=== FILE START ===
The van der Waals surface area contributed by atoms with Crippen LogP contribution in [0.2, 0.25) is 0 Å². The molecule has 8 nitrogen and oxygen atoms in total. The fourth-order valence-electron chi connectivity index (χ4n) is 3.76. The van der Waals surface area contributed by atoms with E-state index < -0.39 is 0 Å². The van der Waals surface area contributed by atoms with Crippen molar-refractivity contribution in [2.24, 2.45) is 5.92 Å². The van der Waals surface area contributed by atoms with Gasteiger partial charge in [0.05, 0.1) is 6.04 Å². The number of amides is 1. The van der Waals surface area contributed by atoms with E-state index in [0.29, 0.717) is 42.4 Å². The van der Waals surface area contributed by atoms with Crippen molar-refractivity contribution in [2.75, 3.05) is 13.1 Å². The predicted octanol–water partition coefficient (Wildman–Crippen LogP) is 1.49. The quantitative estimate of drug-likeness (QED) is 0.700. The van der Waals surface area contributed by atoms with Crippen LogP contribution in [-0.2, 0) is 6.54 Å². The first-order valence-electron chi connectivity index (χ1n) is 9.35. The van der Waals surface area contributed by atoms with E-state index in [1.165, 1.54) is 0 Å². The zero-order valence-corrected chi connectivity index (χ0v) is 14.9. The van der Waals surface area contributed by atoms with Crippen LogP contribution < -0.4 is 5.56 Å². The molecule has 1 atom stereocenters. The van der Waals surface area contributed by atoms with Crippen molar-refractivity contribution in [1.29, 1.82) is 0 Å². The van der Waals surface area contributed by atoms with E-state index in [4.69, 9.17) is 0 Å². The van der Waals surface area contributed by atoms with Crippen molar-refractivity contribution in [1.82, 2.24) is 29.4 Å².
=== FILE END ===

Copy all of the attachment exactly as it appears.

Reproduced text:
The van der Waals surface area contributed by atoms with Crippen LogP contribution in [0.2, 0.25) is 0 Å². The molecule has 8 nitrogen and oxygen atoms in total. The fourth-order valence-electron chi connectivity index (χ4n) is 3.76. The van der Waals surface area contributed by atoms with E-state index < -0.39 is 0 Å². The van der Waals surface area contributed by atoms with Crippen molar-refractivity contribution in [2.24, 2.45) is 5.92 Å². The van der Waals surface area contributed by atoms with Gasteiger partial charge in [0.05, 0.1) is 6.04 Å². The number of amides is 1. The van der Waals surface area contributed by atoms with E-state index in [0.29, 0.717) is 42.4 Å². The van der Waals surface area contributed by atoms with Crippen molar-refractivity contribution in [2.75, 3.05) is 13.1 Å². The predicted octanol–water partition coefficient (Wildman–Crippen LogP) is 1.49. The quantitative estimate of drug-likeness (QED) is 0.700. The van der Waals surface area contributed by atoms with Crippen LogP contribution in [-0.2, 0) is 6.54 Å². The first-order valence-electron chi connectivity index (χ1n) is 9.35. The van der Waals surface area contributed by atoms with E-state index in [1.165, 1.54) is 0 Å². The zero-order valence-corrected chi connectivity index (χ0v) is 14.9. The van der Waals surface area contributed by atoms with Crippen LogP contribution < -0.4 is 5.56 Å². The molecule has 1 atom stereocenters. The van der Waals surface area contributed by atoms with Crippen molar-refractivity contribution in [1.29, 1.82) is 0 Å². The van der Waals surface area contributed by atoms with E-state index in [4.69, 9.17) is 0 Å². The van der Waals surface area contributed by atoms with Crippen molar-refractivity contribution in [1.82, 2.24) is 29.4 Å².